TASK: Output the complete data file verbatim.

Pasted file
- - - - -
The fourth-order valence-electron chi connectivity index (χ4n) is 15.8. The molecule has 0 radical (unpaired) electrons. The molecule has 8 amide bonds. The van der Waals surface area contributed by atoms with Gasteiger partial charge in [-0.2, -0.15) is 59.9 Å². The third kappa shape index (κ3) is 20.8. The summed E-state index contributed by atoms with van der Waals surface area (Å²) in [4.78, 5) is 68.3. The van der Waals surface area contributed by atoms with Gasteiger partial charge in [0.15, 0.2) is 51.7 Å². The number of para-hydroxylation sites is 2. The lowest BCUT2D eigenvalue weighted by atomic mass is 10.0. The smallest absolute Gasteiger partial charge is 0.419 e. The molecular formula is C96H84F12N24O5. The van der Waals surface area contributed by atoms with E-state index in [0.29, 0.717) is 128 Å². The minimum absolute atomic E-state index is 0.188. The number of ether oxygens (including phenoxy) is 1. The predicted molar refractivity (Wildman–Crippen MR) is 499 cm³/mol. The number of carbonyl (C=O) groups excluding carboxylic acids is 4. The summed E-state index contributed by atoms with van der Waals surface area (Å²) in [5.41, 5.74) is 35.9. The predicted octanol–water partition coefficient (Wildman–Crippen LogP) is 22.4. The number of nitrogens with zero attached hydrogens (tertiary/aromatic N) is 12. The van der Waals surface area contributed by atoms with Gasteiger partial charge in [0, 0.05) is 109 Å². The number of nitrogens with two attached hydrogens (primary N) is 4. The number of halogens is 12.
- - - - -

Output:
The fourth-order valence-electron chi connectivity index (χ4n) is 15.8. The molecule has 0 radical (unpaired) electrons. The molecule has 8 amide bonds. The van der Waals surface area contributed by atoms with Gasteiger partial charge in [-0.2, -0.15) is 59.9 Å². The third kappa shape index (κ3) is 20.8. The summed E-state index contributed by atoms with van der Waals surface area (Å²) in [4.78, 5) is 68.3. The van der Waals surface area contributed by atoms with Gasteiger partial charge in [0.15, 0.2) is 51.7 Å². The number of para-hydroxylation sites is 2. The lowest BCUT2D eigenvalue weighted by atomic mass is 10.0. The smallest absolute Gasteiger partial charge is 0.419 e. The molecular formula is C96H84F12N24O5. The van der Waals surface area contributed by atoms with E-state index in [0.29, 0.717) is 128 Å². The minimum absolute atomic E-state index is 0.188. The number of ether oxygens (including phenoxy) is 1. The predicted molar refractivity (Wildman–Crippen MR) is 499 cm³/mol. The number of carbonyl (C=O) groups excluding carboxylic acids is 4. The summed E-state index contributed by atoms with van der Waals surface area (Å²) in [5.41, 5.74) is 35.9. The predicted octanol–water partition coefficient (Wildman–Crippen LogP) is 22.4. The number of nitrogens with zero attached hydrogens (tertiary/aromatic N) is 12. The van der Waals surface area contributed by atoms with Gasteiger partial charge in [0, 0.05) is 109 Å². The number of nitrogens with two attached hydrogens (primary N) is 4. The number of halogens is 12.